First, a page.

indecent

[ in-dee-suhnt ]
/ ɪnˈdi sənt /

adjective

offending against generally accepted standards of propriety or good taste; improper; vulgar: indecent jokes; indecent language; indecent behavior.
not decent; unbecoming or unseemly: indecent haste.

Nearby words

  1. indanthrene,
  2. indapamide,
  3. indebted,
  4. indebtedness,
  5. indecency,
  6. indecent assault,
  7. indecent exposure,
  8. indeciduate,
  9. indeciduous,
  10. indecipherable

Origin of indecent

1555–65; < Latin indecent- (stem of indecēns) unseemly. See in-3, decent

Related formsin·de·cent·ly, adverb

Dictionary.com Unabridged Based on the Random House Unabridged Dictionary, © Random House, Inc. 2019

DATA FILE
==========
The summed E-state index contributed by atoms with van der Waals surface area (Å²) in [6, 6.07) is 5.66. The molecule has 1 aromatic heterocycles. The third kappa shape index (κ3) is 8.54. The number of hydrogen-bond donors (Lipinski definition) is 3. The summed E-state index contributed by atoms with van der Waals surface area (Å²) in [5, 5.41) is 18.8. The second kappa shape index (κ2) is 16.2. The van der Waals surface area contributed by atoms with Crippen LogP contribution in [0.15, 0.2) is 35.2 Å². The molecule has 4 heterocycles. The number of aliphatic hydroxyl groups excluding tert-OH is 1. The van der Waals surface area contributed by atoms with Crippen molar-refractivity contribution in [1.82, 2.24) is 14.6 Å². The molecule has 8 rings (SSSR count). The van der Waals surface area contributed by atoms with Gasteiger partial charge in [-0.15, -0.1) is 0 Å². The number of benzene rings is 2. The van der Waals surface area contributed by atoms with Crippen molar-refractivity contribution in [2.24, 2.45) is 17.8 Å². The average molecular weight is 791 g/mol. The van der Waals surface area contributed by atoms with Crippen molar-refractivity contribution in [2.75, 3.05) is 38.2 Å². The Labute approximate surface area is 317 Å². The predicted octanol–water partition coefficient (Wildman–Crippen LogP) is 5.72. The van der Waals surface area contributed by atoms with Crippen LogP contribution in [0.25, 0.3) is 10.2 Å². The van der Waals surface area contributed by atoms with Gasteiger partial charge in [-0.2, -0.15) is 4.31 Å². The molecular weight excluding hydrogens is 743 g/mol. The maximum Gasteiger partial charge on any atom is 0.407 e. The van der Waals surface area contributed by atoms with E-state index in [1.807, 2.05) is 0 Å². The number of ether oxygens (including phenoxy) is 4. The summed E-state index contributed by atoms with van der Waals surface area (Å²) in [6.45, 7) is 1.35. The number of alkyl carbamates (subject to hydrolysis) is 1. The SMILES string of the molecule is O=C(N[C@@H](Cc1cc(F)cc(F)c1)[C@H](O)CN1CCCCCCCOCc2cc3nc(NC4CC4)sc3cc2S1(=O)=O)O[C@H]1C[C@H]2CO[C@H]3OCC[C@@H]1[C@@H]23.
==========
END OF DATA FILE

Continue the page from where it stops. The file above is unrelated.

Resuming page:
Examples from the Web for indecent


British Dictionary definitions for indecent

indecent

/ (ɪnˈdiːsənt) /

adjective

offensive to standards of decency, esp in sexual matters
unseemly or improper (esp in the phrase indecent haste)
Derived Formsindecently, adverb

Collins English Dictionary - Complete & Unabridged 2012 Digital Edition © William Collins Sons & Co. Ltd. 1979, 1986 © HarperCollins Publishers 1998, 2000, 2003, 2005, 2006, 2007, 2009, 2012

Word Origin and History for indecent

indecent

adj.

1560s, "unbecoming, in bad taste," from French indécent (14c.), from Latin indecentem (nominative indecens), from in- "not, opposite of, without" (see in- (1)) + decens (see decent). Sense of "offending against propriety" is from 1610s. Indecent assault (1861) originally covered sexual assaults other than rape or intended rape, but by 1934 it was being used as a euphemism for "rape." Related: Indecently

Online Etymology Dictionary, © 2010 Douglas Harper